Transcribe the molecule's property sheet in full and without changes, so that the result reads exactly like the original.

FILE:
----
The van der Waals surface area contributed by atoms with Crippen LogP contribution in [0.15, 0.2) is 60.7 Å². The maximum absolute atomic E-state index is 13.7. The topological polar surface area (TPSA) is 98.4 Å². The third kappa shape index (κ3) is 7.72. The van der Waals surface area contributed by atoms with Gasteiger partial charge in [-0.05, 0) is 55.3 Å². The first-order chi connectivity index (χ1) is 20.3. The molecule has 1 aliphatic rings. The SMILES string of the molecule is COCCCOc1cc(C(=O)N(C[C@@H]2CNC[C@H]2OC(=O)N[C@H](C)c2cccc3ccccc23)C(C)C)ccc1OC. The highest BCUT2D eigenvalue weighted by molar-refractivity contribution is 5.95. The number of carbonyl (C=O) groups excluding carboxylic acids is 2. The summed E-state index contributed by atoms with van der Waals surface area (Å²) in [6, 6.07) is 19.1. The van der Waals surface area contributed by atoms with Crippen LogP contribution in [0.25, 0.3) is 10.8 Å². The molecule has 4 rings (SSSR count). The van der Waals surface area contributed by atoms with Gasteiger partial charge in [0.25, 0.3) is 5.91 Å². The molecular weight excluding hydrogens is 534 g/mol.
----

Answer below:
The van der Waals surface area contributed by atoms with Crippen LogP contribution in [0.15, 0.2) is 60.7 Å². The maximum absolute atomic E-state index is 13.7. The topological polar surface area (TPSA) is 98.4 Å². The third kappa shape index (κ3) is 7.72. The van der Waals surface area contributed by atoms with Gasteiger partial charge in [-0.05, 0) is 55.3 Å². The first-order chi connectivity index (χ1) is 20.3. The molecule has 1 aliphatic rings. The SMILES string of the molecule is COCCCOc1cc(C(=O)N(C[C@@H]2CNC[C@H]2OC(=O)N[C@H](C)c2cccc3ccccc23)C(C)C)ccc1OC. The highest BCUT2D eigenvalue weighted by molar-refractivity contribution is 5.95. The number of carbonyl (C=O) groups excluding carboxylic acids is 2. The summed E-state index contributed by atoms with van der Waals surface area (Å²) in [6, 6.07) is 19.1. The van der Waals surface area contributed by atoms with Crippen LogP contribution in [0.25, 0.3) is 10.8 Å². The molecule has 4 rings (SSSR count). The van der Waals surface area contributed by atoms with Gasteiger partial charge in [0.25, 0.3) is 5.91 Å². The molecular weight excluding hydrogens is 534 g/mol.